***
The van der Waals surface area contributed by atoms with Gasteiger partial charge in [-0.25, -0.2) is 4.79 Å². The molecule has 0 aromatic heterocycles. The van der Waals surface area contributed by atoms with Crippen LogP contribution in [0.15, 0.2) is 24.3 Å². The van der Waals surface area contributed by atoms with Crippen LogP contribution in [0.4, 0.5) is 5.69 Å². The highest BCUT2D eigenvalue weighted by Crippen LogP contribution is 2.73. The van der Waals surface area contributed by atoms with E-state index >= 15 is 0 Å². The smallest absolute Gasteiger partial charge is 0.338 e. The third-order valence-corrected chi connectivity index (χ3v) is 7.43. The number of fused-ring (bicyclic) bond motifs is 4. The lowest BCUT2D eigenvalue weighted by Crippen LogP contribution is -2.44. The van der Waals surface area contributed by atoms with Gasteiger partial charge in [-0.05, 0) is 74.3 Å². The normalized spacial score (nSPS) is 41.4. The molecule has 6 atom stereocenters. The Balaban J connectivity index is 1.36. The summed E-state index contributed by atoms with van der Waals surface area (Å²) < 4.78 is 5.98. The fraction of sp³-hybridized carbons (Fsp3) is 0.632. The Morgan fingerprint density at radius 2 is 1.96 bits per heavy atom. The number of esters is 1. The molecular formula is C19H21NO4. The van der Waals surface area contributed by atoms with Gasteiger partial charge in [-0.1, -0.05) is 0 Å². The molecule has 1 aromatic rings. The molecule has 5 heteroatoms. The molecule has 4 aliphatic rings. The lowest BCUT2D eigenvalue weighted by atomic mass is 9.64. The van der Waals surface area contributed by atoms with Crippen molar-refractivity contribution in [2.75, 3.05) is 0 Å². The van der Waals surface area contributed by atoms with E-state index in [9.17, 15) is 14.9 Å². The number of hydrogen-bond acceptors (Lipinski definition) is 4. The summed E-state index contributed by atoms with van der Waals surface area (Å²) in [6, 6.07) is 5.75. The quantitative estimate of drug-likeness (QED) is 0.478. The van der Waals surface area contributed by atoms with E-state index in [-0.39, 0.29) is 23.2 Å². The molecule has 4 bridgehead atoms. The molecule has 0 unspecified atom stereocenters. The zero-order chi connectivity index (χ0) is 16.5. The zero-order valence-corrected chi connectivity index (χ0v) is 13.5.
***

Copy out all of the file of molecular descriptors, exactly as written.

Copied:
The van der Waals surface area contributed by atoms with Gasteiger partial charge in [-0.25, -0.2) is 4.79 Å². The molecule has 0 aromatic heterocycles. The van der Waals surface area contributed by atoms with Crippen LogP contribution in [0.15, 0.2) is 24.3 Å². The van der Waals surface area contributed by atoms with Crippen LogP contribution in [0.4, 0.5) is 5.69 Å². The highest BCUT2D eigenvalue weighted by Crippen LogP contribution is 2.73. The van der Waals surface area contributed by atoms with E-state index >= 15 is 0 Å². The smallest absolute Gasteiger partial charge is 0.338 e. The third-order valence-corrected chi connectivity index (χ3v) is 7.43. The number of fused-ring (bicyclic) bond motifs is 4. The lowest BCUT2D eigenvalue weighted by Crippen LogP contribution is -2.44. The van der Waals surface area contributed by atoms with Gasteiger partial charge in [-0.05, 0) is 74.3 Å². The normalized spacial score (nSPS) is 41.4. The molecule has 6 atom stereocenters. The Balaban J connectivity index is 1.36. The summed E-state index contributed by atoms with van der Waals surface area (Å²) < 4.78 is 5.98. The fraction of sp³-hybridized carbons (Fsp3) is 0.632. The Morgan fingerprint density at radius 2 is 1.96 bits per heavy atom. The number of esters is 1. The molecular formula is C19H21NO4. The van der Waals surface area contributed by atoms with Gasteiger partial charge in [-0.1, -0.05) is 0 Å². The molecule has 1 aromatic rings. The molecule has 5 heteroatoms. The molecule has 4 aliphatic rings. The lowest BCUT2D eigenvalue weighted by atomic mass is 9.64. The van der Waals surface area contributed by atoms with Crippen molar-refractivity contribution in [2.75, 3.05) is 0 Å². The van der Waals surface area contributed by atoms with E-state index in [9.17, 15) is 14.9 Å². The number of hydrogen-bond acceptors (Lipinski definition) is 4. The summed E-state index contributed by atoms with van der Waals surface area (Å²) in [6, 6.07) is 5.75. The quantitative estimate of drug-likeness (QED) is 0.478. The van der Waals surface area contributed by atoms with E-state index in [-0.39, 0.29) is 23.2 Å². The molecule has 4 bridgehead atoms. The molecule has 0 unspecified atom stereocenters. The zero-order chi connectivity index (χ0) is 16.5. The zero-order valence-corrected chi connectivity index (χ0v) is 13.5.